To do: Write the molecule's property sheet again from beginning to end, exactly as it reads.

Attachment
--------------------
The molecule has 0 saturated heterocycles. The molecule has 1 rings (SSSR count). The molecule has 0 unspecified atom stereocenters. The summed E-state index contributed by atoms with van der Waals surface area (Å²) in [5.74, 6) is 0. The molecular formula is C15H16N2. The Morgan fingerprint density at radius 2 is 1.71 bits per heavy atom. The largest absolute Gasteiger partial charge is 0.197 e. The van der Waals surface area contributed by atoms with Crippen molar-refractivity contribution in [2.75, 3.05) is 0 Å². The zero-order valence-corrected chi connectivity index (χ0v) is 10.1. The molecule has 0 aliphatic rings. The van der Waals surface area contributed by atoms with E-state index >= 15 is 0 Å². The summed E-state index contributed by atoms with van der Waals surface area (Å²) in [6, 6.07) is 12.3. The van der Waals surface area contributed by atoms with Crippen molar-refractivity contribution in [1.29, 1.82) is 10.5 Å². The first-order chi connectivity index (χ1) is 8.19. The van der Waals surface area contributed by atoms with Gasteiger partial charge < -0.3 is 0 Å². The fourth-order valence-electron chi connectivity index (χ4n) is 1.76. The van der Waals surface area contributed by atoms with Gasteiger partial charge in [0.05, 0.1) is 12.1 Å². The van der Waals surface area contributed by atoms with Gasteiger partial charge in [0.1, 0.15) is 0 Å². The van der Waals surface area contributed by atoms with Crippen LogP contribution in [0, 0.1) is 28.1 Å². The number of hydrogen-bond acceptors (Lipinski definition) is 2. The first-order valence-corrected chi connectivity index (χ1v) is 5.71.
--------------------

The molecule has 0 saturated heterocycles. The molecule has 1 rings (SSSR count). The molecule has 0 unspecified atom stereocenters. The summed E-state index contributed by atoms with van der Waals surface area (Å²) in [5.74, 6) is 0. The molecular formula is C15H16N2. The Morgan fingerprint density at radius 2 is 1.71 bits per heavy atom. The largest absolute Gasteiger partial charge is 0.197 e. The van der Waals surface area contributed by atoms with Crippen molar-refractivity contribution in [2.75, 3.05) is 0 Å². The zero-order valence-corrected chi connectivity index (χ0v) is 10.1. The molecule has 0 aliphatic rings. The van der Waals surface area contributed by atoms with E-state index >= 15 is 0 Å². The summed E-state index contributed by atoms with van der Waals surface area (Å²) in [6, 6.07) is 12.3. The van der Waals surface area contributed by atoms with Crippen molar-refractivity contribution in [1.29, 1.82) is 10.5 Å². The first-order chi connectivity index (χ1) is 8.19. The van der Waals surface area contributed by atoms with Gasteiger partial charge < -0.3 is 0 Å². The fourth-order valence-electron chi connectivity index (χ4n) is 1.76. The van der Waals surface area contributed by atoms with Gasteiger partial charge in [0.05, 0.1) is 12.1 Å². The van der Waals surface area contributed by atoms with Gasteiger partial charge in [0.1, 0.15) is 0 Å². The van der Waals surface area contributed by atoms with Crippen LogP contribution in [0, 0.1) is 28.1 Å². The number of hydrogen-bond acceptors (Lipinski definition) is 2. The first-order valence-corrected chi connectivity index (χ1v) is 5.71.